Chief among the presents was a new supply of Perry Crusaders, and this gives me the reason to talk about one of the projects I have worked at during the "quiet" phase of this blog between May and October. I was considering rebasing and enhancing my Crusader army for quite some time now, but with the mass of new rules and the lack of a real favorite set it was hard to decide on a basing system.

My Perry Crusader knights attacking
The most flexible variant of course is the DBx-basing scheme that is compatible with all but skirmish systems and has a 6cm front for 28mm figures. Yet the 4cm depth for mounted always requires some squeezing and 4 figures to a base is not as visually impressive as I'd like. The 12cm front of Impetus on the other hand can look very impressive if furnished with enough figures, but you need a large playing field and indeed tons of figures if you want to play anything else but impetus.

I've tried several options and came up with this one finally: 8cm front. Essentially I double the standard DBx/FOG-base-sizes for 15mm, so I can play DBx with them as well as any other system like FOG, Hail Ceasar, Dux Bellorum, Impetus and others. The basing system gives me 6cm depth for horses and 3cm for heavy infantry - and thus it very conveniantly solves the depth-problem for mounted bases:

My Perry Crusader general with his loyal Syrian bannerman

For specially trained horsemen (knights superior or cavalry superior in DBx-terms) that fought in dense formations, I'll put four figures on a base:

Military Order Knights - again all from the Perry Crusader range
 For infantry the increased width and depth gives room for some limited diorama-building and story-telling. I double the figures required for DBx - give or take one or two figures.

Two bases of Crusader Spearmen - some Perry, some Foundry, some Magister Militum

This system is visually attractive, especially "en masse": The five bases of spearmen you have in your Crusader DBA army really does look like - well, not an army yet, but more than a few figures at least.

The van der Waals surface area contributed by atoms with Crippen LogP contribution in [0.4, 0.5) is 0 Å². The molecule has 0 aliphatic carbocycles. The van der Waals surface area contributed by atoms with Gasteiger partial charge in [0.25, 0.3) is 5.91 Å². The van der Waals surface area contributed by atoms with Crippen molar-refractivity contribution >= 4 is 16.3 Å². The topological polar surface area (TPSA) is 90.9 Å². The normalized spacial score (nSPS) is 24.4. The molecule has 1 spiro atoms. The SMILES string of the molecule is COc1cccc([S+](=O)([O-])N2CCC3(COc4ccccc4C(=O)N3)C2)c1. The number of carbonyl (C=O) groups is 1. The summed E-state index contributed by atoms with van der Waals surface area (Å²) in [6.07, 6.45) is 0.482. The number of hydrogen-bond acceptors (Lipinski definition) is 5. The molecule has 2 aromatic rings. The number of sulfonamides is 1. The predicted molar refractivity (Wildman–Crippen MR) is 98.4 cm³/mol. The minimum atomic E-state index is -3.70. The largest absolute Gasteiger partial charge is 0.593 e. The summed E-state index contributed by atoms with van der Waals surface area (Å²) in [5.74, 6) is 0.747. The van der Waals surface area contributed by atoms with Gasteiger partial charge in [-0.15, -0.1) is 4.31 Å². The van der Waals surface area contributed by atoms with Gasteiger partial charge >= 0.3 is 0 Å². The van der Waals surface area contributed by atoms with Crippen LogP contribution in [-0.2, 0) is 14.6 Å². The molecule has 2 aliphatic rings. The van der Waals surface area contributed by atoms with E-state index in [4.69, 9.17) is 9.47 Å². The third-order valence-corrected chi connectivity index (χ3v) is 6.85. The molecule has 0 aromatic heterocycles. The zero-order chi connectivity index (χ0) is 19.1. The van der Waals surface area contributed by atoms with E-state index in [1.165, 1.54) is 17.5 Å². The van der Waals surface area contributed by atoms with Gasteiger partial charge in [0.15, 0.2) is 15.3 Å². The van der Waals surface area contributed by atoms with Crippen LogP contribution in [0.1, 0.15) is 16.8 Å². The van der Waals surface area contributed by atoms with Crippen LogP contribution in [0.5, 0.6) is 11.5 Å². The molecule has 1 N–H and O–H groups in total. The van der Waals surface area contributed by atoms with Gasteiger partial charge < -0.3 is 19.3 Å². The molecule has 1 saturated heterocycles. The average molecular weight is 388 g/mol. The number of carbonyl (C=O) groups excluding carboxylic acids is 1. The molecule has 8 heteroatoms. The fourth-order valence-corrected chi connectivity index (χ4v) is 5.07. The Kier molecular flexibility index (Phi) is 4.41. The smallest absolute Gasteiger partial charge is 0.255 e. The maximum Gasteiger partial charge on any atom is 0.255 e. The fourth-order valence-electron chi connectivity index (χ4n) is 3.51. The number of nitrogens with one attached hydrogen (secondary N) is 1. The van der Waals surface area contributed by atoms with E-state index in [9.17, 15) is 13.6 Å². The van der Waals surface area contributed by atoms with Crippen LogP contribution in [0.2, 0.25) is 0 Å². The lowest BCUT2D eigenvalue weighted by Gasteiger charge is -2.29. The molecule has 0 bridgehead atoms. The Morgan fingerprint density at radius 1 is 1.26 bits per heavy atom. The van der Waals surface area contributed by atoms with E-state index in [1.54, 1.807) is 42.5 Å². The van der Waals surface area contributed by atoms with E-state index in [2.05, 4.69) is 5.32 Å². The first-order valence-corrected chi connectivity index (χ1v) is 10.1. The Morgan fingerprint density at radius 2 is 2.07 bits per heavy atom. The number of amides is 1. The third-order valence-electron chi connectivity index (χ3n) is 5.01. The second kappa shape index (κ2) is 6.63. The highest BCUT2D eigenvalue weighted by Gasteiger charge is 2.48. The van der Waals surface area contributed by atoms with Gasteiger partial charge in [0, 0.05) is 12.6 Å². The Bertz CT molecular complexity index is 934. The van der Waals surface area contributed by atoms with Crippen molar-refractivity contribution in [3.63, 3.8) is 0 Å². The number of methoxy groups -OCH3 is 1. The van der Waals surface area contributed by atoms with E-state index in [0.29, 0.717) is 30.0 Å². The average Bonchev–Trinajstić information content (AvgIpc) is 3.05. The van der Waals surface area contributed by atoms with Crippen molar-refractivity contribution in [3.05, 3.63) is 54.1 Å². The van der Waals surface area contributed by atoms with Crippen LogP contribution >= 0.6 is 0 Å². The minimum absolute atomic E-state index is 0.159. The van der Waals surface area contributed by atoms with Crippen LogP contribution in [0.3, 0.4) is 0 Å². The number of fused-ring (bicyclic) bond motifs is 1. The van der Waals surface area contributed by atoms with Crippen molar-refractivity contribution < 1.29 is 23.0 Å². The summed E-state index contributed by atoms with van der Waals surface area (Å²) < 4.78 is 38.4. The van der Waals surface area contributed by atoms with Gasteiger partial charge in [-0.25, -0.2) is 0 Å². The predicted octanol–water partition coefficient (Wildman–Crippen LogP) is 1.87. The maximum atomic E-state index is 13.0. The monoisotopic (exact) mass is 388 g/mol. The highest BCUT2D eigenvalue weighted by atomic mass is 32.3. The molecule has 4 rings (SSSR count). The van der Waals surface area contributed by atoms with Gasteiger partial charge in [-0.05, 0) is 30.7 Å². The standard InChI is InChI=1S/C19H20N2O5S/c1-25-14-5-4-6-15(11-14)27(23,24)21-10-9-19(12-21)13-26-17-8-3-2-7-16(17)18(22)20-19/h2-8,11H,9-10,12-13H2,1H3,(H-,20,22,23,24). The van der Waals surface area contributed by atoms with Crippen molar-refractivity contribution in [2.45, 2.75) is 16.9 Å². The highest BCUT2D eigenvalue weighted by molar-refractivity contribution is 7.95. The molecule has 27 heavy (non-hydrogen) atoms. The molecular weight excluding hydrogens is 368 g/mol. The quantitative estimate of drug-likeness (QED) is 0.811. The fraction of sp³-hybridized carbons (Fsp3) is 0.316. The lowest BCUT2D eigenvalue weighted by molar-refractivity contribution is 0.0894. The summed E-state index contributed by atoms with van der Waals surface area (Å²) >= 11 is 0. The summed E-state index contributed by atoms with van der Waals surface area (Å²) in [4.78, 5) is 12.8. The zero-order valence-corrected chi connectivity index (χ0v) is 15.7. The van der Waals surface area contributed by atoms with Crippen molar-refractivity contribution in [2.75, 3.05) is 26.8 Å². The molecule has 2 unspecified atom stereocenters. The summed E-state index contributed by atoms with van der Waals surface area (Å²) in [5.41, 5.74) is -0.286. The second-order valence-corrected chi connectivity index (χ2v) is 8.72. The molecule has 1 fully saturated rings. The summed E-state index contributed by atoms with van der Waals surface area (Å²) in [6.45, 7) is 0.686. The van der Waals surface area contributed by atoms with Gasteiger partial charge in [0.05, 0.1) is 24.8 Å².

5 bases of spearmen - mostly from the Perry Crusader range

And this is the complete DBA-army: 12 bases (5 spear, 4 knights, 1 bow, 2 crossbows). Now I'm going to treat the Syrians the same way and test the new basing scheme wth a game of DBA. I certainly won't rebase my extensive ancients collection, but if it all works out well I may define the scheme as my standard for the medieval era.

I wish you all the very best for the new year and thank you for your continuing support and interest. Take care and see you in 2014,


Sonntag, 17. November 2013

A long road to Longstreet

Lately I had the oppertunity to play a game of Longstreet. It's no secreet that up to the first announcement of Sam Mustafa with some promising details on that game I neither had any interest in the period nor a special fondnes for the figures. I had bought some ACW cavalry when they first appeared at the Salute (for it was the first set of historical figures made from hard plastic), but sadly I have long since tradet this pack for I don't know what. Thus my lead mountain - as large as it looms - was up to date clear of any figure representing a soldier after the date of 1815.

Now this has to change, because Longstreet is - as I had feared when I had read the announcement of Sam - just and planly great. It is great fun to read and even more fun to play, and the same way I've catched the Napoleonic plague with Lasalle, it seems it has happened again.

So I gave in, and have since heavily invested into this period. Now the first regiment is ready for the fight, and I couldn't wait to show it off.

Perry ACW Union Regiment
Since I don't know to much about the period, I have chosen a nondescript regiment of volunteers ("Smallville's finest"). I'll add a few historical regiments at a later date, when I have read more about it - Don Troiani has already been ordered...

For the whole project, I've chosen to use exclusively Perry Miniatures. Many of them I'll paint myself, but given the size of the project I've already contacted some trusted painters as well. 

I'll keep you informed about the progress. Until next time - and thank's for dropping by!